First he learned the basics: how to smile and then laugh.
He learned how to sleep, to sit, to hold a spoon. To grab his own toes, to stick a fist in his mouth, to clutch a blanket tight when he needed comfort. He learned to crawl and walk, and then run, jump, stretch up high like a tree and crouch down low like a lion. He learned to make noise with a ladle and saucepan, to build towers and knock them over, to roll a ball and then throw it.
How foolish I was to think that was it. It does not stop at one year or two. The learning continues, every day, forever.
He has learned about buttons and Velcro, about cleaning teeth and flushing toilets, about pulling on socks, brushing hair and how to close a door without trapping your fingers.
He has learned about kisses and crying, about yawns and burps, about blowing his nose. He has learned how it feels to bruise and bleed, to break something you love, to tear the page of a favorite book. He has already learned how to heal.
He has learned to write his name, to draw houses with curls of smoke puffing soft from the chimney, to play dominoes and Monopoly and to snap. He has learned to spell mum and fun and sun and van and leave a finger space between them.
He has learned that fishing requires patience, that washing the car is not a one-time deal, that cookies taste better when you bake them yourself. He has learned that sunburn is worse than sunscreen; that face paints can be fun; that dogs can be gentle, birds can be beautiful and squirrels will likely not steal his toys.
He has learned that there are few things in life better than stickers, that every bath is big enough for two, that any party worth going to will have sausage rolls and jelly. He has learned which herbs to snip from the garden, that the fork goes on the left and the knife on the right. He has learned that sometimes it’s not his job to worry.
He has learned that Googling pictures of poo is a really bad idea. He has learned that manners and a big smile are always well received, that saying no is okay, that living far away from someone doesn’t make you love them less. He has learned that dinosaurs are more interesting than scary and that pulling lemons off your own tree never gets tired.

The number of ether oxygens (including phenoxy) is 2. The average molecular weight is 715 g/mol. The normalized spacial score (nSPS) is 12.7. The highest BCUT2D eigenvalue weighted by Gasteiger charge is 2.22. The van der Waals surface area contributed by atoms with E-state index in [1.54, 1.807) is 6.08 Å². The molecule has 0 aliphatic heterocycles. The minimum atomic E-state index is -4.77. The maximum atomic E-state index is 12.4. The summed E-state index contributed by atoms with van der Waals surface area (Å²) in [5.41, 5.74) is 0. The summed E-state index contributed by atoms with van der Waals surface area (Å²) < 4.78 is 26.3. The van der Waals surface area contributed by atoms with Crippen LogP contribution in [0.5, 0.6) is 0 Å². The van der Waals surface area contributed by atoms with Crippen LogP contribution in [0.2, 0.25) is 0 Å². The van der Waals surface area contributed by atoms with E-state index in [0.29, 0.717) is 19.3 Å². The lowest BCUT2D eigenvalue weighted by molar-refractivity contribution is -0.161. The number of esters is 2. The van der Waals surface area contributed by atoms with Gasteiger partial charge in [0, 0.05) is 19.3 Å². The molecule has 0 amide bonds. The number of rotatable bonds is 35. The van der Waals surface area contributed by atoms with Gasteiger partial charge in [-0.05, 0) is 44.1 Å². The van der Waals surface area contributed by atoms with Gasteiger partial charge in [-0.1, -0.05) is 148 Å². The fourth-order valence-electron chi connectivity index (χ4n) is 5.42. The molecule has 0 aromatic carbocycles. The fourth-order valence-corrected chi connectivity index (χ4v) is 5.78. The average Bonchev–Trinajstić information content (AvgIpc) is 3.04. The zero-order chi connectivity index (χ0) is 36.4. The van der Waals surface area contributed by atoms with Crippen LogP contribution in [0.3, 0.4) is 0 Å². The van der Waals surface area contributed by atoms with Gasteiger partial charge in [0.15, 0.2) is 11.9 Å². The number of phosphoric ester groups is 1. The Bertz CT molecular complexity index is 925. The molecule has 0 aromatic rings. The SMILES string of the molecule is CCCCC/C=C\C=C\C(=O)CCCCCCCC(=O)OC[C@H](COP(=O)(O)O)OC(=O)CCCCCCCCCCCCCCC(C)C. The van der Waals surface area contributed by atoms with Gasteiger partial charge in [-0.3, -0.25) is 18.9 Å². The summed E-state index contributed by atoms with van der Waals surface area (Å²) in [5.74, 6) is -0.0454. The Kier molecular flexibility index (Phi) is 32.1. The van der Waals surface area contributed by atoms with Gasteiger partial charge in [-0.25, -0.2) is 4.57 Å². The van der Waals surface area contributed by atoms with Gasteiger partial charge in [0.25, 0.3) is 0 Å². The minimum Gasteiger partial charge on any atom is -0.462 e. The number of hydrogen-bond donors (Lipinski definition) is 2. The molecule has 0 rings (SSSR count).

He has learned the joy in dancing. He has learned about ladybirds and dragonflies, about spider webs and snowflakes, about harmonicas and tangerines and salt. He has learned that on difficult days you should always go outside, that no sea is too chilly for paddling, and no day is too rainy for ice cream. He has learned that a closed door means privacy and that you are never too young for a notebook by the bed.
He has learned to find Tasmania on a world map, that haircuts are faster if you don’t fidget, that tomato soup is the best cure for a cold. He has learned that sometimes the best gift is one you’ve picked up on a beach, that postcards are not just for holidays, that there’s no such thing as too many books.
He has learned that peas grow in pods and babies in bellies. He has learned about fireflies and thunderstorms. He has learned about Santa and heaven and rainbows and hiccups. He has learned that sad and angry are OK things to feel, but that a friend can usually chase them away.
He has learned that all the best days start and end with a hug in bed. He has learned that making people laugh is a great feeling, that fizzy drinks are overrated, that writing poems takes a lot of effort. He has learned, much to his disappointment, that most people do not marry their kindergarten teacher.
He has learned that wood floats and stones sink, that telling a good joke is harder than it seems, that coloring inside the lines is just one way of doing things. He has learned that some challenges—wobbly teeth, insomnia, long car journeys—must be dealt with alone.
For just six years, that is a lot of learning.
He is still working on zips and scissors, on swimming and skipping, on erasers, shoelaces and kiwi fruit. He is working on hard cheese and celery and on putting capital letters in the right place. He is learning to share attention and affection with others, to ride a bike without training wheels, to figure out the ethics of standing on ants.
Sometimes when he is tired, he will miss his mouth with a spoonful of yogurt. He will flub the lines of his home reading book and hurl it across the table. He will stomp up the stairs and mutter curse words at me under his breath.
He is a work in progress, with plenty still to learn.
But so am I. So are you. So are we all.
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